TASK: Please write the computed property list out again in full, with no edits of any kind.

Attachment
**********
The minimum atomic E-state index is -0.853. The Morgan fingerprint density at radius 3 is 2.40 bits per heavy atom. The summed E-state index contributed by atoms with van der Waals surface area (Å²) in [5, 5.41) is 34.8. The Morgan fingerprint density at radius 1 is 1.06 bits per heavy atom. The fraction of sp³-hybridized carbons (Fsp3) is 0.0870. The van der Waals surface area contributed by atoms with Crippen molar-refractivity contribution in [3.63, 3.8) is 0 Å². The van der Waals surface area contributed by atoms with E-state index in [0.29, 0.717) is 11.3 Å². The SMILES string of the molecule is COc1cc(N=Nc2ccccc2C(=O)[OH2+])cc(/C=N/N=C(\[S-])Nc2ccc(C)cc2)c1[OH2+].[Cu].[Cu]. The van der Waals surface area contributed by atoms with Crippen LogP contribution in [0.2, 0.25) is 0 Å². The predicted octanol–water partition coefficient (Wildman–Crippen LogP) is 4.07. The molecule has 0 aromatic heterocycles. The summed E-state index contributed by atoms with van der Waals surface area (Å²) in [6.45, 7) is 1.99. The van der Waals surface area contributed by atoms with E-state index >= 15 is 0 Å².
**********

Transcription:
The minimum atomic E-state index is -0.853. The Morgan fingerprint density at radius 3 is 2.40 bits per heavy atom. The summed E-state index contributed by atoms with van der Waals surface area (Å²) in [5, 5.41) is 34.8. The Morgan fingerprint density at radius 1 is 1.06 bits per heavy atom. The fraction of sp³-hybridized carbons (Fsp3) is 0.0870. The van der Waals surface area contributed by atoms with Crippen molar-refractivity contribution in [3.63, 3.8) is 0 Å². The van der Waals surface area contributed by atoms with E-state index in [0.29, 0.717) is 11.3 Å². The SMILES string of the molecule is COc1cc(N=Nc2ccccc2C(=O)[OH2+])cc(/C=N/N=C(\[S-])Nc2ccc(C)cc2)c1[OH2+].[Cu].[Cu]. The van der Waals surface area contributed by atoms with Crippen LogP contribution in [0.2, 0.25) is 0 Å². The predicted octanol–water partition coefficient (Wildman–Crippen LogP) is 4.07. The molecule has 0 aromatic heterocycles. The summed E-state index contributed by atoms with van der Waals surface area (Å²) in [6.45, 7) is 1.99. The van der Waals surface area contributed by atoms with E-state index >= 15 is 0 Å².